The Navis has no hood
What kind of jacket are you wearing to bed?! Yes, the Navis looks like a normal sleeping bag up to ¾ of the length, then it ends in a simple drawstring. The theory being that most campers have a warm jacket with them anyway, so you can save weight by taking a less full-on sleeping bag and wearing your jacket to bed. If you're not familiar with this kind of sleeping bag, it's not unique, also check out the Nemo Siren 30 for example and the Feathered Friends UL Vireo.
I personally think a hoodless bag is a good, versatile system for lightweight trips. You can mix and match the thickness of your insulated jacket and hat depending on what temps you're going to be sleeping in. For example you can wear a lightweight down sweater in summer, a full on belay parka for winter bivys and everything in between. The temp rating is obviously vague as a lot depends on the jacket - the standard EN test can only be applied to complete bags.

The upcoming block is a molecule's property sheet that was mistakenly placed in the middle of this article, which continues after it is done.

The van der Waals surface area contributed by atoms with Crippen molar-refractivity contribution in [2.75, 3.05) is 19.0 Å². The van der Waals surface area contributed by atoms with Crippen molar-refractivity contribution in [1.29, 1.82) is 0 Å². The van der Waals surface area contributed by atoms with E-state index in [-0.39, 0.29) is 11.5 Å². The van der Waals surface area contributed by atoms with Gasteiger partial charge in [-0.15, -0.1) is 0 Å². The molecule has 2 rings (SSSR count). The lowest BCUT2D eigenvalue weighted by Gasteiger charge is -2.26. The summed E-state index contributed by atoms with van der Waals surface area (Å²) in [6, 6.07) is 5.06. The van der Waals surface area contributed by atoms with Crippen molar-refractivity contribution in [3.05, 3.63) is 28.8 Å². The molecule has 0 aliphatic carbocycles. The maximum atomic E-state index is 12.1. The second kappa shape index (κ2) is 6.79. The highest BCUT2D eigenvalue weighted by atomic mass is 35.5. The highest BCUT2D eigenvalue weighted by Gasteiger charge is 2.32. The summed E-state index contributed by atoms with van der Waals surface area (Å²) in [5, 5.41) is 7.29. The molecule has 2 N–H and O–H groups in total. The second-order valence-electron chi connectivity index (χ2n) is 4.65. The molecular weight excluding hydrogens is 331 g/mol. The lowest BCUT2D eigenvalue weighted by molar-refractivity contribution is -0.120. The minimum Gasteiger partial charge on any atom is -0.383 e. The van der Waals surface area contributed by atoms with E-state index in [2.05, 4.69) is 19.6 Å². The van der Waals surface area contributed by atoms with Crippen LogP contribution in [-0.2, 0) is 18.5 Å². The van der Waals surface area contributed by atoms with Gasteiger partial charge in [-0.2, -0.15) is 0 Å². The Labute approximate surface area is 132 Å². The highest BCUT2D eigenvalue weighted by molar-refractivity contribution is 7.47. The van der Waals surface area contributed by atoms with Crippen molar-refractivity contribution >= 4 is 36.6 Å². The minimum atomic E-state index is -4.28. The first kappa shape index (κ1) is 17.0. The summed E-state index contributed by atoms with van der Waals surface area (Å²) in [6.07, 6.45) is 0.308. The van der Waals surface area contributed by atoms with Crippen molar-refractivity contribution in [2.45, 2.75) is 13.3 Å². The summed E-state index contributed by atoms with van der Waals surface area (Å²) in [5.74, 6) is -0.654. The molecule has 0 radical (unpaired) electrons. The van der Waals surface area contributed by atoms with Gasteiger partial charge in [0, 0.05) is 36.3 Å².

I also think a half or hoodless sleeping bag is more comfortable than a mummy style sleeping bag as you don't feel so hemmed in and don't end up lost in the hood if you turn over in the night. Potential downsides to this system? Well I guess if your warm layers do happen to get wet during the day, you don't have a back up option. And maybe you don't want to sleep in your jacket – it does remove some of the 'just got into bed feeling' if you're still wearing a coat!
There's no down underneath you
How else have they made the Navis light? It's insulated only on the top, ie there's no down right underneath your body. This isn't a new idea, American company Big Agnes have been doing it for over 10 years, and there are others like the Rab Infinity SL. The theory is you have a camping mat underneath to keep you insulated from the ground anyway. Elastic loops hold the Navis onto the mat, and fit any camping mat up to around 60cm wide. Therm-a-rest call these 'Synergy Link Connectors'. It may sound simple, but most other brands feature a sleeve you slip your mat into, or no connection mechanism at all.